SHERRILLS FORD — On Monday, Catawba County Schools got a chance to make its system look a little more competitive to potential kindergarten parents with the launch of the system’s first dual-language English/Spanish immersion program.
It will be offered at Sherrills Ford and St. Stephens elementary schools.
Sherrills Ford Elementary Principal Lathan Fowler said he had parents showing an interest in the new program even before the school held its informational meeting last week.
“It definitely makes us more competitive,” Fowler said. “It offers a different opportunity for kids, and it’s something not too many schools in the area are offering. It just gives parents an option to choose a different pathway for their students.”
All three school districts in Catawba County have seen a drop in enrollment in the last three years.
In 2015, the district student populations were 3,009 for Newton-Conover City, 4,356 for Hickory Public and 16,579 for Catawba County Schools.
By 2017, those numbers dipped to 2,976 for Newton-Conover, 4,211 for Hickory Public and 16,302 for Catawba County.
Scott Farmer’s son, Hayden, wouldn’t normally attend Sherrills Ford, but the family attended the informational meeting to see if it was worth putting in a transfer request because of the dual-language program.
“I just didn’t know if there would be a struggle for them starting at kindergarten and moving through with a second language,” Farmer said.
The addition of St. Stephens and Sherrills Ford will increase the number of public schools in the county offering a dual-language immersion program to four.
Newton-Conover City Schools offers it at North Newton Elementary and Hickory Public Schools offers it at Southwest Primary.
Both of the CCS schools will utilize their current teacher allotments to pay for their dual-language teachers, with the district fully dedicated to keeping the program rolling all the way to sixth grade for students at both schools.
At St. Stephens Elementary, students will be taught 50 percent in Spanish and 50 percent in English, while Sherrills Ford Elementary will use a full-immersion model with classes taught 90 percent in Spanish and 10 percent in English.
The difference was based on the difference in the demographics of the two schools, with St. Stephens having a larger Spanish-speaking student population already.
This system goes beyond just a language class. In an immersion program, Spanish is not taught as a subject but instead it is the language used to deliver instruction for other subjects.
At Sherrills Ford, specialty classes like art, math and music will still be taught in English.
The district is hiring teachers for the dual-language program through the company Participate, which manages a cultural exchange teacher program.
During Sherrills Ford’s information night last week, Randall Saenz, with Participate, explained to parents how English/Spanish classes will work.
He said the dual-language teachers will teach what every student in North Carolina is required to learn by the state’s Department of Public Instruction. It will just be in Spanish.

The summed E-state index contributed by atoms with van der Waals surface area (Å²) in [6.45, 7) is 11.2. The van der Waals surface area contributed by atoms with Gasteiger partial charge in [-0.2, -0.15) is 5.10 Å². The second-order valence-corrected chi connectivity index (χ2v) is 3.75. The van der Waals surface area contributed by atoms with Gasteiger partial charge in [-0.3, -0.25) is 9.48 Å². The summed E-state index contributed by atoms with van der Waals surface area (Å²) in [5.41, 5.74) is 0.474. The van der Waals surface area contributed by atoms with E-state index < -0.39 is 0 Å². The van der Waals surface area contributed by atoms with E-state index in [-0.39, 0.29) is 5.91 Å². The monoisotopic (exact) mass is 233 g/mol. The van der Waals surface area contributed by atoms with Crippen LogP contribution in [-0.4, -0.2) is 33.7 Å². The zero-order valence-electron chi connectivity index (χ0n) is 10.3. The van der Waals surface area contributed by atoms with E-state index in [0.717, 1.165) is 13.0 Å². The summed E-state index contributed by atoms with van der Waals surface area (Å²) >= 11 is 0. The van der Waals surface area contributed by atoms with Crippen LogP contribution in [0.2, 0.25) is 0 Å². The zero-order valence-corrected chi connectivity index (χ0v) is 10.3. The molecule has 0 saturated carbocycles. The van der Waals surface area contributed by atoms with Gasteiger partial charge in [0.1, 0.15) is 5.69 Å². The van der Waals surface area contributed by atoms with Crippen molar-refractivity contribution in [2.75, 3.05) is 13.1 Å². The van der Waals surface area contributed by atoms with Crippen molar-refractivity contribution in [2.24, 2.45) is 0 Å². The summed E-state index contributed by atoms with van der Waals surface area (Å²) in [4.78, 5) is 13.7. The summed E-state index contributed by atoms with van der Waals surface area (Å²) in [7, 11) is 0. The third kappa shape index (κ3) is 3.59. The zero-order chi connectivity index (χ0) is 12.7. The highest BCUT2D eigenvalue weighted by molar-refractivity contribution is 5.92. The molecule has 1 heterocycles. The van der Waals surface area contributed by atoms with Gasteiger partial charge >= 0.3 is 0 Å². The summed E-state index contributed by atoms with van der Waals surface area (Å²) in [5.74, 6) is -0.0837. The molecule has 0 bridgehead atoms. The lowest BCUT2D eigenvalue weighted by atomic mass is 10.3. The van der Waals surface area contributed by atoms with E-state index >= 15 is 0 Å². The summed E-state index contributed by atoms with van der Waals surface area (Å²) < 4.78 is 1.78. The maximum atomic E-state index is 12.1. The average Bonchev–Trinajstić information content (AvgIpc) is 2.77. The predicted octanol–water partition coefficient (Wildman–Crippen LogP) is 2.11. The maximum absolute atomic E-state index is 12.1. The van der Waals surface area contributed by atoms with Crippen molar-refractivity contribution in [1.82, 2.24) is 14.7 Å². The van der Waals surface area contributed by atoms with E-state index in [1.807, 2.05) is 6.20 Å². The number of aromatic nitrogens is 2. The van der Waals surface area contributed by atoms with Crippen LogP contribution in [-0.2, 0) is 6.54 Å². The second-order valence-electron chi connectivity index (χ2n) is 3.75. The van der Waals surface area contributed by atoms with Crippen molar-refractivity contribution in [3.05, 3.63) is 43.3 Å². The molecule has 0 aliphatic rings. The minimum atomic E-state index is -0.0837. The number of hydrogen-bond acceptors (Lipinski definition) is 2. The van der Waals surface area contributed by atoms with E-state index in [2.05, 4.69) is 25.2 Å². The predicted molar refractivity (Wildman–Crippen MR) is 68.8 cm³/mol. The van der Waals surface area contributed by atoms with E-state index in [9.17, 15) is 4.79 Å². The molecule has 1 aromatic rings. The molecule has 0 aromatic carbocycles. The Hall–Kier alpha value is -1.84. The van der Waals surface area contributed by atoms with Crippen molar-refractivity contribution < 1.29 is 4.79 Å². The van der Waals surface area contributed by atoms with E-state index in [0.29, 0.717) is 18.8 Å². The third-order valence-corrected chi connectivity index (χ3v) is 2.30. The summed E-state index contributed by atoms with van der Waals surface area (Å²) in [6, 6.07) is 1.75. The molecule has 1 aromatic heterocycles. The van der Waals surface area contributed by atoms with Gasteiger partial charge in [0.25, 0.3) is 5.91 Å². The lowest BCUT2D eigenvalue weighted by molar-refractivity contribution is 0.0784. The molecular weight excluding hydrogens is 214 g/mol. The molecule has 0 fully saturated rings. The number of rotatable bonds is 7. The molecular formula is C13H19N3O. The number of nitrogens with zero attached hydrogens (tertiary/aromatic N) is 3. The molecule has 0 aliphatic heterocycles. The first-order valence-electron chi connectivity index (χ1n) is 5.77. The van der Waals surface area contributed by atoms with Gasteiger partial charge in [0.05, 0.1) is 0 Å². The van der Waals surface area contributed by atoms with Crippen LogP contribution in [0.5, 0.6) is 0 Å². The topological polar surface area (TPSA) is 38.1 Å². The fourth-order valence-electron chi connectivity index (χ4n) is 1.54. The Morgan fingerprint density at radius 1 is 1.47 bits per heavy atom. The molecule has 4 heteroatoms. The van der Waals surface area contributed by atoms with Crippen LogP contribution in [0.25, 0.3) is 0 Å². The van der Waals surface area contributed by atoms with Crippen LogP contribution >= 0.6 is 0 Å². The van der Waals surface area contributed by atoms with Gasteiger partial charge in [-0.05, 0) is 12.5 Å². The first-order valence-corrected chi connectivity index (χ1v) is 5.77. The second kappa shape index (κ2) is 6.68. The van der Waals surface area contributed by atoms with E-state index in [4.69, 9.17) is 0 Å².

“It’s not just about being able to speak another language though, it’s being able to be bi-literate, bilingual and multicultural,” Saenz said.
A common concern for several parents was how do they make sure their child’s English skills don’t fall behind while they are immersed in Spanish.
Saenz told the group this needed to be as much a commitment from the parents as the student, and he suggests parents make time every day to read to their children in English as well as work with them on homework.
The English/Spanish environment wouldn’t be completely foreign to Scott Farmer’s son. The family has several Spanish-speaking friends who Hayden sees often.
“He already knows some Spanish words and for his future, in a job, with the way things are evolving, I think it’ll be beneficial in the long run just to see where it can take him,” Hayden’s mother, Ashley McCoy, said.
Alejandro and Jesika Tellez saw the dual-language program as a way to provide their daughter, Arianna, with a chance to advance the Spanish-speaking skills she’s already learning at home. Her father is fluent, and realizes there is a real benefit in his daughter having stronger bilingual skills.
“As we see more Hispanic culture coming into the United States, I think it’s just going to give her that little edge that other students are not getting,” Alejandro Tellez said.
They live in the area zoned for Tuttle Elementary students but like the Fords, the dual-language program would make it worth registering their daughter at Sherrills Ford instead.
“It’s a big decision to make for a kindergartner, but it’s a decision that could pay off where the student is bilingual, bi-literate by the time they leave this school,” Fowler said. “That’s something that’s very competitive everywhere.”
To learn more about these programs, visit catawbaschools.net/immersion or call St. Stephens Elementary at 828-466-7067 or Sherrills Ford Elementary at 828-478-2662.
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